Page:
The massive right-wing opposition to the U.S. receiving Syrian refugees is deplorable, and those speaking out in favor of showing compassion for such refugees are to be commended. It is also praiseworthy that many of the latter are Christians, even though there are plenty of conservative Christians on the other side.
However, the use of “Jesus was a refugee” memes is of dubious value in promoting acceptance of Syrian refugees. Jesus and his parents were not from a country that posed a terrorist threat to Egypt, nor were they among tens of thousands who were seeking refuge in Egypt.
There are plenty of Christian motives for helping the Syrian refugees, though, the primary one being neighbor-love. Reaching out in compassion to those needing help is to be faithful to the teaching of Jesus. Shouldn’t it be far more effective to stress that teaching rather than talking about Jesus being a refugee?
The fears of the conservatives need to be taken seriously, and making fun of their xenophobia will have little positive value. The terrorist activity of ISIS and Al-Qaeda has been atrocious, and we certainly don’t want people associated with them or other similarly heinous groups to enter our country.
But rather than trying to shame people wanting to reject Syrian refugees by pointing out that Jesus was a refugee, it would surely be more effective to help people understand how difficult and time consuming it is for refugees, especially those from Syria and other Near Eastern countries, to get permission to reside in this country.
It would be far easier, and much quicker, for terrorists to enter the country on a tourist visa (perhaps with a counterfeit passport) than to locate here as a refugee. Here is how a recent article puts it:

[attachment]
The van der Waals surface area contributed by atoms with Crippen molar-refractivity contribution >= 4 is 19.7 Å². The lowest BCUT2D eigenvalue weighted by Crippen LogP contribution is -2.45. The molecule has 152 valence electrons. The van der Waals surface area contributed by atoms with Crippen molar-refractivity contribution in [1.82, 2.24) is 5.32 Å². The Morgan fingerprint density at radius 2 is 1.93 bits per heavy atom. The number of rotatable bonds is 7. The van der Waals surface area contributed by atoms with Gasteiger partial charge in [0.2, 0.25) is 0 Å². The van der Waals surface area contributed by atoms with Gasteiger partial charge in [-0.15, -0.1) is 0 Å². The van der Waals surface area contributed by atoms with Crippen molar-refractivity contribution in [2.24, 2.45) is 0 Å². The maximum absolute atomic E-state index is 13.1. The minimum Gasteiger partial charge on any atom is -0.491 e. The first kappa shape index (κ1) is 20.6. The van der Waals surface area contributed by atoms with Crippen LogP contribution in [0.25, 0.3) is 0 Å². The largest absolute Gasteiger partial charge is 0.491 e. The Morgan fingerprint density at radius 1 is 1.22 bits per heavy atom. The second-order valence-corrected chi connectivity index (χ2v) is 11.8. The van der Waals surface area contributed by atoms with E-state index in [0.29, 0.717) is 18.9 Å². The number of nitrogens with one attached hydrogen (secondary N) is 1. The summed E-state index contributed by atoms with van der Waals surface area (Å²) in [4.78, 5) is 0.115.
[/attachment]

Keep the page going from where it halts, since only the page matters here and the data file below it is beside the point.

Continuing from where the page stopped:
Non-refugees have carried out all terrorist attacks over the past 35 years. That means they used other means to arrive in the U.S. All of the 9/11 hijackers used student or tourist visas. These visas are much easier and faster to obtain than refugee status, which takes up to two years and requires a multi-stage vetting process and U.N. referral. Refugee status is the single most difficult way to come to the U.S. It makes no sense for a terrorist to try to use the resettlement process for an attack.
The article cited is titled “Six Reasons to Welcome Syrian Refugees After Paris,” and it is worth reading in its entirety. (It surprising that this is on the website of the libertarian Niskanen Center, named after William (Bill) Niskanen, who served from 1985 to 2008 as chairman of the Cato Institute founded by Charles Koch.)
One can’t help but think that much of the anti-refugee rhetoric and action is primarily because of anti-Obama sentiment. Still, the statements by Republican governors, and other GOP leaders, tend to have considerable influence upon conservative Christians, especially in the South.
But, thankfully, some conservative Christians have spoken up in favor of compassionate acceptance of refugees. Among them are Russell Moore (in this 11/19 Washington Post article), with whom I have disagreed in previous blog articles. (For example, see this link.)
Yes, there are plenty of reasons why we in the U.S. should be compassion toward, and accepting of, Syrian refugees. Pointing out that Jesus was a refugee is not one of them.